At the IBM InterConnect conference, held this week in Las Vegas, company executives detailed how it is repackaging Twitter data for reuse and analysis, capitalising on a deal struck with Twitter in October to access all the messages posted on the service.
“Developers now have the ability to get collective insights and intelligence from hundreds of millions of people,” said Linda Hunt, IBM business leader for the company’s Watson analytics services, during the presentation.
The curated Twitter data also provides a handy example of how enterprises could use IBM’s new cloud analysis services to get more from other large data sets, both their own and from others.
With the Twitter partnership, IBM can “take this huge amount of information and offer it to developers as a drink,” said Damion Heredia, IBM vice president of cloud platform services product management, in a follow-up interview. “You can sample the data, decorate it, plug it into Watson, push it onto mobile devices.”
Of course, developers could access Twitter’s APIs (application programming interfaces) directly, but IBM has worked to make it easier to analyse the data and pipe it into other applications.
Twitter users create anywhere between 1 and 5 billion Twitter messages a month. Rather than store all of these dispatches, IBM saves and indexes a representative sample of around 10 percent of the tweets. Each message is annotated with additional information, such as the location and gender of the users. The company will keep a two-year backlog of these selected Twitter messages, said Thomas Schaeck, IBM distinguished engineer, during the presentation.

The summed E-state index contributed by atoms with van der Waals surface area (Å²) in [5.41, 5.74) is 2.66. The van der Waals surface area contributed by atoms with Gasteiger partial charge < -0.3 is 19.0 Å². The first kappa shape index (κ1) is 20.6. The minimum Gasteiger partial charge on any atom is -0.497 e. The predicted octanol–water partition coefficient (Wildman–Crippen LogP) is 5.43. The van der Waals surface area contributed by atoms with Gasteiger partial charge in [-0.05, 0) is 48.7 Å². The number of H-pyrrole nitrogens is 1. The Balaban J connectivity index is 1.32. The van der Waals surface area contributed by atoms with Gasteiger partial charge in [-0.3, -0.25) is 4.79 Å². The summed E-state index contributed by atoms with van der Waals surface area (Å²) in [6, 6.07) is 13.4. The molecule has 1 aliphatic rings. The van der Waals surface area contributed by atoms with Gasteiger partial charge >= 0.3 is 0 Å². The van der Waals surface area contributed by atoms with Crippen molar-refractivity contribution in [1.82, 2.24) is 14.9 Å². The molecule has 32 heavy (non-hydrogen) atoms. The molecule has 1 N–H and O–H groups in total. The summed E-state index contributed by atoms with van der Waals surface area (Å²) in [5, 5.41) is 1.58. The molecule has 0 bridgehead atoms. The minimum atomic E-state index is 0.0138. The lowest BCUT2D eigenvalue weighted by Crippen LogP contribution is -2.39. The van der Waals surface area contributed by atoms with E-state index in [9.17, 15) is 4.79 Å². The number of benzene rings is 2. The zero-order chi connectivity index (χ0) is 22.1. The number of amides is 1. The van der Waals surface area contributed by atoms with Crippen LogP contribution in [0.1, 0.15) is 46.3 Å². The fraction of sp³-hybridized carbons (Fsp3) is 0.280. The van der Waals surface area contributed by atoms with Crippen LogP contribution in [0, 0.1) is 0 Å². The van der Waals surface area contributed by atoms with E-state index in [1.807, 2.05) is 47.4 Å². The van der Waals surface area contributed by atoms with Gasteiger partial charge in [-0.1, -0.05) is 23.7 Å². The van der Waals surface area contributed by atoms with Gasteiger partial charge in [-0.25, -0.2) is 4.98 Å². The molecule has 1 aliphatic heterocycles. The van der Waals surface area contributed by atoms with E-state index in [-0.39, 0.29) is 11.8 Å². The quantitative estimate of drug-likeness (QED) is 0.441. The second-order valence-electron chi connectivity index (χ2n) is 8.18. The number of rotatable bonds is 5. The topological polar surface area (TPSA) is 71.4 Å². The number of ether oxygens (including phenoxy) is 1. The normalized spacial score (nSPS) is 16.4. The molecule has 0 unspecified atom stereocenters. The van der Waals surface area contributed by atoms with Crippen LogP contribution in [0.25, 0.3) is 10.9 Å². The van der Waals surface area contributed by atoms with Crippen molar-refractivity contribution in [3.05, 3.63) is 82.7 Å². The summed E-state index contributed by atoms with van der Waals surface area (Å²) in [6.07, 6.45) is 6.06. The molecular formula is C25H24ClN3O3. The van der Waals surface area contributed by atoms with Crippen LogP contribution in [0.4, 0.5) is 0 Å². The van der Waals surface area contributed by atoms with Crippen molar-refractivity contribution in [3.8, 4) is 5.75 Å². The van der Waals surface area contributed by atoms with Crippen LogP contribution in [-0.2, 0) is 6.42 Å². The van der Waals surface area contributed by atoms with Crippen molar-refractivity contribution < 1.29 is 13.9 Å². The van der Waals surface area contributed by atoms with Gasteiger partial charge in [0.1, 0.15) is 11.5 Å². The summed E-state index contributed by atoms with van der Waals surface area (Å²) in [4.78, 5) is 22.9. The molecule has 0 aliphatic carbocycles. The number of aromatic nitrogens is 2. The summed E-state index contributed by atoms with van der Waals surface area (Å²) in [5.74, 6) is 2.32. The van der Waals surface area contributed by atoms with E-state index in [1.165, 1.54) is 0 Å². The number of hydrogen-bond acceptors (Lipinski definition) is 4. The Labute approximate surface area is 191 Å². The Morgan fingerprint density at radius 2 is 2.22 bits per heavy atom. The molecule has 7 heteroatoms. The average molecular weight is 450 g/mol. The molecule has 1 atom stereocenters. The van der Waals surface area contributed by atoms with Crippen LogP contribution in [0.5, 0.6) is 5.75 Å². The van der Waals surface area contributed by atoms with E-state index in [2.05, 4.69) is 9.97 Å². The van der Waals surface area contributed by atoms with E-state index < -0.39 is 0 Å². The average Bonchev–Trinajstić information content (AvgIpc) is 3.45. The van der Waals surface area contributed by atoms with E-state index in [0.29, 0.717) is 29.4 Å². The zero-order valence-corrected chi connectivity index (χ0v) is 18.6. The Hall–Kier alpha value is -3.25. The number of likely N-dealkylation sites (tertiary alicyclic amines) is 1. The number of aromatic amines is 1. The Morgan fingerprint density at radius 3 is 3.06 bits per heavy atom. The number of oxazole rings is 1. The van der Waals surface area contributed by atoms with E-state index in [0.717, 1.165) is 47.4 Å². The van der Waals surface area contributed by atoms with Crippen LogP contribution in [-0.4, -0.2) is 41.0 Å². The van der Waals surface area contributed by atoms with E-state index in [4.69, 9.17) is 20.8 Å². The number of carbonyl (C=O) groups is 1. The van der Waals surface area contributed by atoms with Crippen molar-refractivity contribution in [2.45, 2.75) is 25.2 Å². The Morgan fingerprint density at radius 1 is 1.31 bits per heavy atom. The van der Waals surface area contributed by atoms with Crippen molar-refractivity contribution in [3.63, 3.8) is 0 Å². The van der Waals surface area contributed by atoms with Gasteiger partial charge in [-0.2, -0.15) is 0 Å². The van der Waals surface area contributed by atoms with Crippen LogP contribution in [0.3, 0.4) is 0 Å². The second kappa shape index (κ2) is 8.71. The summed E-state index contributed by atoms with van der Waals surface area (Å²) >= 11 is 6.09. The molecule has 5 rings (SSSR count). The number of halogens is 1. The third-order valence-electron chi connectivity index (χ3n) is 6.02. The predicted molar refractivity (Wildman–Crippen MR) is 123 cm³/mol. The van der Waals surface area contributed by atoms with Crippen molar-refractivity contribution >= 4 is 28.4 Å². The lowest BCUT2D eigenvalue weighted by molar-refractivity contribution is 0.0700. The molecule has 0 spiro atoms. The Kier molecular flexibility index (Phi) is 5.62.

IBM provides a set of API calls for querying this dataset on Bluemix, a set of platform services for building cloud applications. A rich set of Boolean operators can dissect data in myriad ways. A set of Twitter messages, for instance, could be filtered to specific periods of time, or by particular geographies.
Schaeck showed how to pipe the results of a Twitter query about the popularity of current movies to the Bluemix data warehousing service, DashDB. Using DashDB, Twitter messages about the movies could then be categorised by the U.S. state in which they originated.
A movie distributor could use such data, Schaeck theorised, to determine which states should get additional advertising to promote its movie.
Other Bluemix services could also be used with the Twitter data, Schaeck said. It could be analysed with the R statistical programming language, and the results could be presented on a Web page using the Node.js runtime and the D3.js visualisation library.
IBM has also incorporated Twitter data into Watson Analytics. This cloud based analysis service could, for instance, determine if a user or a topic on Twitter is regarded by the public in a largely positive light or in a largely negative light, or with ambivalence.
A company could use such sentiment analysis, as it is called, to monitor the popularity and likeability of its brands, Hunt said.